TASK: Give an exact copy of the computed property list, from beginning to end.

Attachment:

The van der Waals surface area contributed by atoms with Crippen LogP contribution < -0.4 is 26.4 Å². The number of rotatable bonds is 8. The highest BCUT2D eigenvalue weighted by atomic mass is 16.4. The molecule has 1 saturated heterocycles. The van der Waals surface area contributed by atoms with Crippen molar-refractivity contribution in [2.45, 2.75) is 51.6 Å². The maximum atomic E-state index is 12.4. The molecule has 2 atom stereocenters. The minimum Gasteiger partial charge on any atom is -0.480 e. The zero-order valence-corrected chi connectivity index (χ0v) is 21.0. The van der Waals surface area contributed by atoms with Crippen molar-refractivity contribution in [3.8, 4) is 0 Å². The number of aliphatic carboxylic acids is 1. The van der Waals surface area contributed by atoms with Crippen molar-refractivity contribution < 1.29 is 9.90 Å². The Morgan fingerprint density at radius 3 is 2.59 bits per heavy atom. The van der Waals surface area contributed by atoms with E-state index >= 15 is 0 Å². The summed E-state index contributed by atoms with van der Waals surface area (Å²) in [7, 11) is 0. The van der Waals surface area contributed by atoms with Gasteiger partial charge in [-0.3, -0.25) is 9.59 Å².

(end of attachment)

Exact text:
The van der Waals surface area contributed by atoms with Crippen LogP contribution < -0.4 is 26.4 Å². The number of rotatable bonds is 8. The highest BCUT2D eigenvalue weighted by atomic mass is 16.4. The molecule has 1 saturated heterocycles. The van der Waals surface area contributed by atoms with Crippen molar-refractivity contribution in [2.45, 2.75) is 51.6 Å². The maximum atomic E-state index is 12.4. The molecule has 2 atom stereocenters. The minimum Gasteiger partial charge on any atom is -0.480 e. The zero-order valence-corrected chi connectivity index (χ0v) is 21.0. The van der Waals surface area contributed by atoms with Crippen molar-refractivity contribution in [3.8, 4) is 0 Å². The number of aliphatic carboxylic acids is 1. The van der Waals surface area contributed by atoms with Crippen molar-refractivity contribution < 1.29 is 9.90 Å². The Morgan fingerprint density at radius 3 is 2.59 bits per heavy atom. The van der Waals surface area contributed by atoms with E-state index >= 15 is 0 Å². The summed E-state index contributed by atoms with van der Waals surface area (Å²) in [7, 11) is 0. The van der Waals surface area contributed by atoms with Gasteiger partial charge in [-0.3, -0.25) is 9.59 Å².